Table 1 Overview on evaluation batches and overall yield of [11C]metoclopramide productions with changing reaction conditions

Quality control of [11C]metoclopramide

The quality control parameters encompassed the parameters pH, osmolality, organic solvent content, radionuclidic purity, radiochemical and chemical purity as well as biological testing of sterility and endotoxins. All tests performed were in accordance with the recommendations of the European Pharmacopoeia for other 11C-radiotracers. The chemical and radiochemical purity was measured by means of RP-HPLC using an X-Bridge BEH Shield RP-18, 4.6 × 50 mm, 2.5 μm, 130 Å (Waters GmbH) column eluted at a flow rate of 1 mL/min with a gradient program (Fig. 4) of the following solvents: solvent A: aqueous acetonitrile (90%), solvent B: water and solvent C: aqueous ammonium phosphate buffer (50 mM), pH 9.3 adjusted with NaOH (Nics et al. 2018). The retention time of the precursor O-desmethyl-metoclopramide was between 1 min 20 s to 1 min 50 s and for the product [11C]metoclopramide 2 min 50 s to 3 min 20 s (Fig. 5). The calibration curve was set up at 225 nm for the concentration range 0.1–5 μg/mL (0.1, 0.5, 2, 3.5 and 5 μg/mL standards) including blank measurements all performed in at least three repetitions (Fig. 4).

Fig. 4
figure4

a Calibration curve of metoclopramide in the range of 0.1–5 μg/mL measured at a wavelength of 225 nm. The limit of detection and limit of quantification were 0.2 μg/mL and 0.7 μg/mL, respectively. b Gradient for the analytical RP-HPLC for the quality control of [11C]metoclopramide. The mobile phase consist of solvent A: aqueous acetonitrile (90%), solvent B: water and solvent C: aqueous ammonium phosphate buffer (50 mM), pH 9.3 adjusted with NaOH

Fig. 5
figure5

Exemplary analytical RP-HPLC chromatogram of [11C]metoclopramide formulated for i.v. injection including the signal of the UV-detector (225 nm, upper channel) and radio-detector (lower channel)

The retention times were checked prior every radiosynthesis by injection of the respective reference compounds. Both, the semi-preparative as well as the analytical HPLC systems were tested for the retention times of the reactive intermediates methyl iodide, methyl triflate and methanol (from the reaction of methyl triflate with water) as well as [11C]CH3I, [11C]CH3OTf, [11C]CO2 and a mixture of [11C]CH3OTf with water (for the retention time of [11C]CH3OH).

Statistical analysis

Yield calculation consisted of the measured activity of the product in GBq corrected for decay divided by the produced starting activity of [11C]CO2 in GBq and is expressed in % if not stated otherwise (Coenen et al. 2017).

If not indicated otherwise, all values are depicted as mean ± standard deviation. All results derived from synthesis or quality control were analysed by means of MS Excel® 2013. Significance was tested with GraphPad Prims 6 by means of t test analysis.

Results and discussion

Automated radiosynthesis optimization for human application

Starting from 116 ± 17 GBq of [11C]CO2, 39 ± 13 GBq of [11C]CH3OTf was trapped in 400 μL butanone within the reactor containing O-desmethyl-metoclopramide and aqueous sodium hydroxide solution after approximately 15 min. In the original radiosynthesis published by F. Caillé and coworkers (Caillé et al. 2018) the [11C]CH3OTf was trapped at − 20 °C in acetone, with subsequent heating to 110 °C. This radiosynthesis had to be adjusted in order to minimize mechanical strain caused by heating acetone over the boiling point and to reduce the effort of maintenance of the synthesis modules, although the chemical turnover in acetone and butanone was comparable during the establishment process (see Table 1). For this reason, the solvent acetone was exchanged by butanone, which additionally enabled the omission of the cooling during the [11C]CH3OTf trapping step due to its higher boiling point. The trapping efficiency of [11C]CH3OTf in acetone and butanone was approximately 80% (non-decay corrected), in accordance to previously published data (Pichler et al. 2018b). Afterwards, the reaction solution was heated to 110 °C for 2 min, cooled to ≤35 °C and quenched with water. Semi-preparative radio-HPLC (Fig. 3) revealed the presence of the following radioactive peaks: [11C]CH3I and [11C]CH3OH (from the reaction of [11C]CH3OTf and water) at early retention times between 3 and 6 min, followed by a minor unknown side product at 8 min and the desired product fraction at approximately 12 min. In contrast to a previous study (Caillé et al. 2018) the semi-preparative HPLC column was changed from a Waters Symmetry® C18 7.8 × 300 mm, 7 μm column to a SUPELCOSIL LC-ABZ+ column. After the semi-preparative HPLC purification (Fig. 3), 3.9 ± 2.0 GBq of product was isolated, which corresponded to a radiochemical yield of 13 ± 7% (based on the starting activity of [11C]CO2, decay-corrected) or 23 ± 11% (based on trapped [11C]CH3I, decay-corrected).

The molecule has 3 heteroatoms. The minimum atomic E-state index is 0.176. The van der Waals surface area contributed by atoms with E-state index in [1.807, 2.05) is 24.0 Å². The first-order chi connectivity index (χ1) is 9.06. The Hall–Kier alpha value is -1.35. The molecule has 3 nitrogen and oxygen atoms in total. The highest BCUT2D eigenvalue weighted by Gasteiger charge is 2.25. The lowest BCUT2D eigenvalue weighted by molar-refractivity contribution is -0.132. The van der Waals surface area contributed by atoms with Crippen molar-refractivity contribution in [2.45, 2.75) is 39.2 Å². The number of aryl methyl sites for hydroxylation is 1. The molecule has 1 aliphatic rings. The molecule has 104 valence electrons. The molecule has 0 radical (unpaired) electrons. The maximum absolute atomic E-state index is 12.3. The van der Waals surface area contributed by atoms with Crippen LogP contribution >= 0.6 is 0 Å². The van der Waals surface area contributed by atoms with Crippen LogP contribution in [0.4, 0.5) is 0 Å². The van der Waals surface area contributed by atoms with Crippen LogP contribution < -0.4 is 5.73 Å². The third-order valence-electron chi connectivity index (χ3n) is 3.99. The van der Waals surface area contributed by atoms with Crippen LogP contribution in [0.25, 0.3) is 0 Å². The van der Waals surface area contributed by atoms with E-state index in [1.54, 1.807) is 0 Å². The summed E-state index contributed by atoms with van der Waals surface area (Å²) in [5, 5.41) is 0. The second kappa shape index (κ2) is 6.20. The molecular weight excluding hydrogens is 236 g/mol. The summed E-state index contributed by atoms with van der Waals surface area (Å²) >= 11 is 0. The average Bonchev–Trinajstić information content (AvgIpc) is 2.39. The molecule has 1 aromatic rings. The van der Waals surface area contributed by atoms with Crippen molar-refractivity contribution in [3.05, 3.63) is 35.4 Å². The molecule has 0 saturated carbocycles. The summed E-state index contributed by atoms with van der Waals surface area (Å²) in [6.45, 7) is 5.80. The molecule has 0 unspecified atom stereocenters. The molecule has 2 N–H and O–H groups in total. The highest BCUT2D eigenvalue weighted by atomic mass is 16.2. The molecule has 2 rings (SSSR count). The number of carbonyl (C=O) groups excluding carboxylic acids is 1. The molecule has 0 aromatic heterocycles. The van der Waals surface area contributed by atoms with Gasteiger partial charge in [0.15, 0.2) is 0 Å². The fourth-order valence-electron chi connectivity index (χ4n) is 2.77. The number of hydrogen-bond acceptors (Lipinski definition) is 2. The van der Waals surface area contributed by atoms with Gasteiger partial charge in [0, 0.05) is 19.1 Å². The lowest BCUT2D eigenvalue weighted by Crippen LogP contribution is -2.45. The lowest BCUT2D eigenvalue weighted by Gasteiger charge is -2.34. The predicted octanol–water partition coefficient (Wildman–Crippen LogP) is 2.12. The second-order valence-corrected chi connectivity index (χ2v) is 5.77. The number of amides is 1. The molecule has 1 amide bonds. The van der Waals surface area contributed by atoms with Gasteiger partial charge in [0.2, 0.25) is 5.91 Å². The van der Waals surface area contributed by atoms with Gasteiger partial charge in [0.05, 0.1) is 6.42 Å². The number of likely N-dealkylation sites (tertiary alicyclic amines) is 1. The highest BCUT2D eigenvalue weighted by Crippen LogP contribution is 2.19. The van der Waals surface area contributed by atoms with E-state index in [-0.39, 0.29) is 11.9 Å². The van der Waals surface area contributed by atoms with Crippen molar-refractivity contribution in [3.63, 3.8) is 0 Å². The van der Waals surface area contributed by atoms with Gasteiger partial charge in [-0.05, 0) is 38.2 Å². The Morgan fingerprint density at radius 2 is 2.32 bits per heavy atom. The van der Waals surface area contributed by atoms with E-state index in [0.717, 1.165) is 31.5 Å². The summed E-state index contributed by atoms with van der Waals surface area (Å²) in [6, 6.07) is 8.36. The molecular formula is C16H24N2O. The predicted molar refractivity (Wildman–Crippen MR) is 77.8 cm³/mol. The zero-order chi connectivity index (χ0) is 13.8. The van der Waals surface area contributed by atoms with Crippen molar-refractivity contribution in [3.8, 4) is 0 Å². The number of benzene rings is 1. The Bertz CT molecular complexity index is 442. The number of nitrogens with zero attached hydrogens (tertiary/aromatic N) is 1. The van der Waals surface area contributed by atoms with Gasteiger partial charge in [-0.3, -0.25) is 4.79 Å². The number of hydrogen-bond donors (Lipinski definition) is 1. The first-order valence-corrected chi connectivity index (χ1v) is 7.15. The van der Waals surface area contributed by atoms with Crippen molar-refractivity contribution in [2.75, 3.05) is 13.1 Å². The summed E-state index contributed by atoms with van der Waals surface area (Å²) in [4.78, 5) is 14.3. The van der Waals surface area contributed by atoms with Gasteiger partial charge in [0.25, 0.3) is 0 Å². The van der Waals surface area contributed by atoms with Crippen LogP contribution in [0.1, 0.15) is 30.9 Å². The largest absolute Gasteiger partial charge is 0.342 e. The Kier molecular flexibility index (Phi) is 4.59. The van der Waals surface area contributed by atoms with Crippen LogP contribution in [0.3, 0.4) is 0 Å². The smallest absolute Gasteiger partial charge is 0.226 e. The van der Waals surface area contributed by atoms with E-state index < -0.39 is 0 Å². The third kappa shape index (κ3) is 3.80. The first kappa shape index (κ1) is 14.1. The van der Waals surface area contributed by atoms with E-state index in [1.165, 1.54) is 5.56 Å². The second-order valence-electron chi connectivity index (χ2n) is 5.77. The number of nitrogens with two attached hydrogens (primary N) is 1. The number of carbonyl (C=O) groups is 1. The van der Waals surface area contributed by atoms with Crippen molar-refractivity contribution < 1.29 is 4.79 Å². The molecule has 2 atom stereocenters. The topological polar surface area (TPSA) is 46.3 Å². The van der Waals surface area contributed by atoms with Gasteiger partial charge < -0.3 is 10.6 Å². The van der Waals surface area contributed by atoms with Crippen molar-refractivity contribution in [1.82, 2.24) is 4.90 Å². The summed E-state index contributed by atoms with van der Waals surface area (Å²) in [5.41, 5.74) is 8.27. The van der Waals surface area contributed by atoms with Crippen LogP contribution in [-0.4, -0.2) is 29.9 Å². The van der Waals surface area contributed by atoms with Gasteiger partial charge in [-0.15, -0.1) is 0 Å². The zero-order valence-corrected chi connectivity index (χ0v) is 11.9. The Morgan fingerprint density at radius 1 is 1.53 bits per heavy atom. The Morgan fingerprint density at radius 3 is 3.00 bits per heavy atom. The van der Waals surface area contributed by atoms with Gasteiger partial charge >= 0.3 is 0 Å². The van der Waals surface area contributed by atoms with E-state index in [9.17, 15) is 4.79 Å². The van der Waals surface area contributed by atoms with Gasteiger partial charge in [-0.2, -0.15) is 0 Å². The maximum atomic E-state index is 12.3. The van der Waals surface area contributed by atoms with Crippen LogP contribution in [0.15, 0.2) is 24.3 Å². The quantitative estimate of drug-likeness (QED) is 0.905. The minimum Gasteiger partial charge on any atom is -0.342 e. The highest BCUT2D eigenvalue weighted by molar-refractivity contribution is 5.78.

Molar activity and quality control

The molar activity of the final formulated product was 132 ± 164 GBq/μmol (range: 5–659 GBq/μmol). The molar activity was calculated according to the recently published nomenclature and harmonization guidelines (Coenen et al. 2017). The calibration curve as well as the limits of quantification and detection were determined according to ICH (International Council for Harmonisation) guidelines (see Fig. 4) (Balaram et al. 2011). If the concentration of metoclopramide was below the limit of detection (LOD), the value was set to the LOD of 0.2 μg/mL for molar activity calculation. Hence, the molar activity was presumably even better than stated in 11 out of 94 production runs, due to hitting the detection limits of the analytical method.